Over on Global Barrel, Tom O’Donnell makes the case that the Venezuela-China oil relationship has now reached a kind of critical mass that will keep it going far into the future, regardless of the politics on either side of the Pacific.
Soon, Venezuelan oil will not be shipped to China simply to fulfill financial-and-contractual obligations, but also for locked-in infrastructural reasons. All indications are that the Chinese side is actively fulfilling the obligations it entered into ca. five years ago (esp. December 2007) to build oil tankers, pipelines and refineries in China in order to import and process Venezuelan heavy crude. Billions are being invested and tens-of-thousands of Chinese workers are being employed.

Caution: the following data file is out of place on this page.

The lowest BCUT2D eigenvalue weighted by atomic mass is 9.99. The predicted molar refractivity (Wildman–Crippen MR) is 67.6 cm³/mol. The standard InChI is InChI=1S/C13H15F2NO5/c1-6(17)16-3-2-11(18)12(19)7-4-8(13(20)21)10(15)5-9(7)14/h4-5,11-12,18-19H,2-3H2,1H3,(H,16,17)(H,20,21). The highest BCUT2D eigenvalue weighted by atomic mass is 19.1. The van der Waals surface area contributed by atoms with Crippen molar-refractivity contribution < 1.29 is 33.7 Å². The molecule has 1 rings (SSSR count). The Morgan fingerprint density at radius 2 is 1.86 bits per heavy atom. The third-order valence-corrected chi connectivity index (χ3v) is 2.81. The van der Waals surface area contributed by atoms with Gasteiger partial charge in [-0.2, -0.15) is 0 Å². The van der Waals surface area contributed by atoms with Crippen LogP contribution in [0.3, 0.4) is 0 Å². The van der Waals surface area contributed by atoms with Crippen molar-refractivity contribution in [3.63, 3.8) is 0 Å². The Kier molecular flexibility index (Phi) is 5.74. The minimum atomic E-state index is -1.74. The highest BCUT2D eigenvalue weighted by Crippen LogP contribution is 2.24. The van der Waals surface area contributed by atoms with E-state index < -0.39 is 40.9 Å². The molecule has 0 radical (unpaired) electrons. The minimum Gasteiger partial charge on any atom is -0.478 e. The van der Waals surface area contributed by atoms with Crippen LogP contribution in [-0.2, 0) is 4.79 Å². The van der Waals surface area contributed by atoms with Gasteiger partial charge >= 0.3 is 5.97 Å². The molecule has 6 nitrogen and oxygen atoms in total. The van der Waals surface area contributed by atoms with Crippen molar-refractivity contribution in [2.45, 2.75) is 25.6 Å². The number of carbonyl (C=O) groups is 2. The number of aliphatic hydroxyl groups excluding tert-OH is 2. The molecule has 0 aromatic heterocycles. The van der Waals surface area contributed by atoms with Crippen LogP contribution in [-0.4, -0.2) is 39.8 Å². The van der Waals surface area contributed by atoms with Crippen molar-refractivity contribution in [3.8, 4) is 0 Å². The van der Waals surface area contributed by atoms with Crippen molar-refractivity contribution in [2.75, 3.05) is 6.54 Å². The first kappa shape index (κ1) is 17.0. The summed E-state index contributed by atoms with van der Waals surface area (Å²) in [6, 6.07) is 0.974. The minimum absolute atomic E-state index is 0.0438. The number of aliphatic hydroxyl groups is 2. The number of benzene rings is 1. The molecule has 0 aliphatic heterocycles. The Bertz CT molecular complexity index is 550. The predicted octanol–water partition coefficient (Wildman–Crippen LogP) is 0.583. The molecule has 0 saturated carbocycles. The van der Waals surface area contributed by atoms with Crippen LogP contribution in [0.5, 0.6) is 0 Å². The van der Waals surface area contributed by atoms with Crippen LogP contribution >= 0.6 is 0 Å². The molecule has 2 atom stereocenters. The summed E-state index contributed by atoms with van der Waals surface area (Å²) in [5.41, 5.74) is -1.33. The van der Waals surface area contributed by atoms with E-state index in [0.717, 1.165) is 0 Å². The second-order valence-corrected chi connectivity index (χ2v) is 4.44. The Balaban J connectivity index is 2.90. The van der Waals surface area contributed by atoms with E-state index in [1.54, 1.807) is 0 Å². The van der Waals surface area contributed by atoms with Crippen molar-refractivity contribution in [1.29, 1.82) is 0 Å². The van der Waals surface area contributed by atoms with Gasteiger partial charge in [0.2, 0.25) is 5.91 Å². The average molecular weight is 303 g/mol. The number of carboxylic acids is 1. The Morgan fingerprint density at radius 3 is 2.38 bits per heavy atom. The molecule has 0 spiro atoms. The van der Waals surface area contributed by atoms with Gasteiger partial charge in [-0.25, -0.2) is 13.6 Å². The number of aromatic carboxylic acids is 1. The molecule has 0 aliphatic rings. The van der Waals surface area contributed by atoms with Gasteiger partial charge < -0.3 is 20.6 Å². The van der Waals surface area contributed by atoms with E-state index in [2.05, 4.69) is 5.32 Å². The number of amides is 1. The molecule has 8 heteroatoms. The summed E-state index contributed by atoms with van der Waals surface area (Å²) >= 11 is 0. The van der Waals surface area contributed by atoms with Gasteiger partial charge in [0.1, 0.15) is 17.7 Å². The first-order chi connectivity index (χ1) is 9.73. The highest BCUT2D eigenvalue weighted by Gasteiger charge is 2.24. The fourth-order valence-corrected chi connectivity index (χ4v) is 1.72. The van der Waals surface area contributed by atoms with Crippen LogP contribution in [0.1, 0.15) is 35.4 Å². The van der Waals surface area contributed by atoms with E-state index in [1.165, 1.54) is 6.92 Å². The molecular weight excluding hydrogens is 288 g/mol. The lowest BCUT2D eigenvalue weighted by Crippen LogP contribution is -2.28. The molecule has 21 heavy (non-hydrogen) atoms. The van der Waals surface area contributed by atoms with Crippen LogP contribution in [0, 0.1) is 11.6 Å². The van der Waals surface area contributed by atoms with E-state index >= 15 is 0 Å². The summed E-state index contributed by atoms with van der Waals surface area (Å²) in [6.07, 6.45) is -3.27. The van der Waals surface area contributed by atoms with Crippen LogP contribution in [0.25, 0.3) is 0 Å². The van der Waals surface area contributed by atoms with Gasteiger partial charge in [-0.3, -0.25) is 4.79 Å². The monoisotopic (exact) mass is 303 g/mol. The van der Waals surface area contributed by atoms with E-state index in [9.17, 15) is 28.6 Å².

All the activity on the receiving end contrasts with the snail’s pace of upstream development in the Orinoco Belt – so far – but the incentives to clear the multiple bottlenecks on the sending end seem likely to overwhelm opposition.
The interesting bit here is that as the Shale revolution moves North America towards energy independence on a much more compressed time scale than seemed imaginable even 5 years ago (North Dakota, for instance, now produces 50% more oil than Ecuador), Chávez’s determination to develop the Chinese energy relationship early might well be remembered as the best decision of his presidency.
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